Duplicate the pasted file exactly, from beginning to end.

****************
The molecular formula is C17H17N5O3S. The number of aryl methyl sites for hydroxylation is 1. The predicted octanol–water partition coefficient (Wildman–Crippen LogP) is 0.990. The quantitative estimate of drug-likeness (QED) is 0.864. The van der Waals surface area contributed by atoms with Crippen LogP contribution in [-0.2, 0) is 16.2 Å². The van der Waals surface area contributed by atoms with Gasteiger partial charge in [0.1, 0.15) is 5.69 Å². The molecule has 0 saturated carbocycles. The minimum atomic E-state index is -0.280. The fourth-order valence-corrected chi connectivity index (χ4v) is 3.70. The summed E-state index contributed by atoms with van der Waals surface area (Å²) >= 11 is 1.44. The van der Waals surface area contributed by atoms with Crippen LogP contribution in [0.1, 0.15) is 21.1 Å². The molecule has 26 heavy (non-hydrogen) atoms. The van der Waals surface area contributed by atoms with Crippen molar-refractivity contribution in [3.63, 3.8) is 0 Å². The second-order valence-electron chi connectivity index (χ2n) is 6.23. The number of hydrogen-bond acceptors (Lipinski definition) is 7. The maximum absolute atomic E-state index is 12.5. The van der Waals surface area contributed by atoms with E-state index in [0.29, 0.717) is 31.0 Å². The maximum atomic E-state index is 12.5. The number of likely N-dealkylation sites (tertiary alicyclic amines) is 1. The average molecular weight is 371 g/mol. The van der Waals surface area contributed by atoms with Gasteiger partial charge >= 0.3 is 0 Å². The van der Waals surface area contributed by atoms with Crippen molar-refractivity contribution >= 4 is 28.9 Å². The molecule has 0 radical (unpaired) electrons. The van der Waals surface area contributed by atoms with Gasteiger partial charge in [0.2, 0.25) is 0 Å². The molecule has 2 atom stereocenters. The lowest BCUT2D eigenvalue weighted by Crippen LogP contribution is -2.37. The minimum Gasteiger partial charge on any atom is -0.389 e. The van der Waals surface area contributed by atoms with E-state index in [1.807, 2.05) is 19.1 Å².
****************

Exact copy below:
The molecular formula is C17H17N5O3S. The number of aryl methyl sites for hydroxylation is 1. The predicted octanol–water partition coefficient (Wildman–Crippen LogP) is 0.990. The quantitative estimate of drug-likeness (QED) is 0.864. The van der Waals surface area contributed by atoms with Crippen LogP contribution in [-0.2, 0) is 16.2 Å². The van der Waals surface area contributed by atoms with Gasteiger partial charge in [0.1, 0.15) is 5.69 Å². The molecule has 0 saturated carbocycles. The minimum atomic E-state index is -0.280. The fourth-order valence-corrected chi connectivity index (χ4v) is 3.70. The summed E-state index contributed by atoms with van der Waals surface area (Å²) >= 11 is 1.44. The van der Waals surface area contributed by atoms with Crippen LogP contribution in [0.1, 0.15) is 21.1 Å². The molecule has 26 heavy (non-hydrogen) atoms. The van der Waals surface area contributed by atoms with Crippen molar-refractivity contribution in [3.63, 3.8) is 0 Å². The second-order valence-electron chi connectivity index (χ2n) is 6.23. The number of hydrogen-bond acceptors (Lipinski definition) is 7. The maximum absolute atomic E-state index is 12.5. The van der Waals surface area contributed by atoms with E-state index in [0.29, 0.717) is 31.0 Å². The maximum atomic E-state index is 12.5. The number of likely N-dealkylation sites (tertiary alicyclic amines) is 1. The average molecular weight is 371 g/mol. The van der Waals surface area contributed by atoms with Gasteiger partial charge >= 0.3 is 0 Å². The van der Waals surface area contributed by atoms with Crippen molar-refractivity contribution >= 4 is 28.9 Å². The molecule has 0 radical (unpaired) electrons. The van der Waals surface area contributed by atoms with Gasteiger partial charge in [0.2, 0.25) is 0 Å². The molecule has 2 atom stereocenters. The lowest BCUT2D eigenvalue weighted by Crippen LogP contribution is -2.37. The minimum Gasteiger partial charge on any atom is -0.389 e. The van der Waals surface area contributed by atoms with E-state index in [1.807, 2.05) is 19.1 Å².